It is beyond me Dirt and trust me Dirt Hurdles not a good head coach, Rockies won in spite of him last year.

remdog
08-24-2008, 09:05 AM
Well, let's just jump (or should I say dump) on Dusty again. He was obviously speaking in the vernacular and meaning '...know how to pitch'. Just as the next poster referred to Hurdle as a 'head coach', I was adroit enough to understand that he meant 'manager'...I think most people would be. In both cases!

Rem

RFS62
08-24-2008, 09:15 AM
Pitchers that 'know how to win'.... how do you stay in the game for 40 years and actually say things like that?



The reason he said "knows how to win" is it's in the vernacular of baseball players and managers. They don't know that the phrase has been ridiculed and derided here and on message boards across the cyber-baseball world.

They don't share the inside joke that's common knowledge here. They don't realize that every time they say it in public, many RedsZoners proclaim that it's evidence that they don't know anything about baseball.

RedlegJake
08-24-2008, 09:16 AM
Well, let's just jump (or should I say dump) on Dusty again. He was obviously speaking in the vernacular and meaning '...know how to pitch'. Just as the next poster referred to Hurdle as a 'head coach', I was adroit enough to understand that he meant 'manager'...I think most people would be. In both cases!

Rem

I agree. The Dusty bashing on every little blurb is amazing. "Know how to pitch" and "know how to win" are practically interchangeable in baseball lingo. It's merely sloppy vernacular NOT some great indicator of how awful a manager Baker is. And I'd point out - he DOES have 40 years IN the game, not in the stands, in front of TVs or radios or calculators.

Wheelhouse
08-24-2008, 09:25 AM
Pitchers that 'know how to win'.... how do you stay in the game for 40 years and actually say things like that?

It's exactly the phrase George Foster used to describe the Big Red Machine when asked the difference between the Reds and the Mets, whom he played for after the Reds: "The Mets had some talent, not like the Reds, but the bigger difference was that the Reds knew how to win baseball games." It's a phrase that has been in circulation for years and obviously has meaning to those who play the game.

GAC
08-24-2008, 09:33 AM
Pitchers that 'know how to win'.... how do you stay in the game for 40 years and actually say things like that?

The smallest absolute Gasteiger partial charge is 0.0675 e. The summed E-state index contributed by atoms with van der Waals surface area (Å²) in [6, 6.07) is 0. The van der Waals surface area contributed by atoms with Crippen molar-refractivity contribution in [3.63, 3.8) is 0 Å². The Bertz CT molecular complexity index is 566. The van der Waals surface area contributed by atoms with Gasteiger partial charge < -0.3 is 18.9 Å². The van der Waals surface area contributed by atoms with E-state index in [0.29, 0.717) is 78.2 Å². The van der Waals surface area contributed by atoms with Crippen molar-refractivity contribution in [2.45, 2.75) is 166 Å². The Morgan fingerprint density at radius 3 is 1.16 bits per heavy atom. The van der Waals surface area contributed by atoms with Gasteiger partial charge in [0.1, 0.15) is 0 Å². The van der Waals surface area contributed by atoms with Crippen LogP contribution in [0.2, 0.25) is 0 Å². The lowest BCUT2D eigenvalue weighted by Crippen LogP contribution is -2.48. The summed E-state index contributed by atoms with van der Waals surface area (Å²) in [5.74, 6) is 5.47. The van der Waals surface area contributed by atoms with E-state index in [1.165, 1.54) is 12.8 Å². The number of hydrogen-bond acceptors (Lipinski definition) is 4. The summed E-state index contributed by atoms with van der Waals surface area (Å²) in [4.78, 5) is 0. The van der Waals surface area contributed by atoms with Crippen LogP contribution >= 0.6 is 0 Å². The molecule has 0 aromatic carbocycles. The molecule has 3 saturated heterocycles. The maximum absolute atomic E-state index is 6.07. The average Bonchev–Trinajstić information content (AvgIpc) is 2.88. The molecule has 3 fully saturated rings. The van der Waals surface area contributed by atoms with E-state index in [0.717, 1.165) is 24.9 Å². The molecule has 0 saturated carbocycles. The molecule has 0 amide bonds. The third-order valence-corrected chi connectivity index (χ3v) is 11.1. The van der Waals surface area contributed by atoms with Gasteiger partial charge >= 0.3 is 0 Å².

Statements like that hilarious; but also very misunderstood! People like to jump on them. But what rem and rfs state about the vernacular is very true to. And Dusty is not the only one who says things like that.

It's baseball eubonics. ;)

edabbs44
08-24-2008, 09:38 AM
Maybe Dusty should hire a PR man to write his material for him ahead of time.

The picking apart of his quotes is really getting old.

Benihana
08-24-2008, 09:59 AM
Hurdle loves Votto? Great, it will be easier to trade him for Holliday. Get 'er done!

johngalt
08-24-2008, 11:07 AM
Maybe Dusty should hire a PR man to write his material for him ahead of time.

The picking apart of his quotes is really getting old.

This isn't about picking apart Dusty's quotes.

It's about how ridiculous it is that a Major League manager is making it seem noteworthy that a 31-year-old pitcher won 16 games with a 4.07 ERA between AA and AAA in 2007 and has won 14 games with a 4.66 ERA this season.

If he wants to say "Pettyjohn's had a good year, so rewarding him might be a good idea," then I have no issue with that. But to actually imply that winning 15-16 games at that age in AAA means he could get things done in the majors is absurd.

RedsManRick
08-24-2008, 11:15 AM
It would be one thing if "knows how to win" actually did have some meaning behind it, if it was merely a relatively inarticulate short-hand for a combination of talent, skills, and work-ethic. But we've seen with Dusty that it doesn't. Dusty told us earlier this year that Josh Fogg knows how to win, as evidenced by his 10+ wins the last two year. He meant it literally.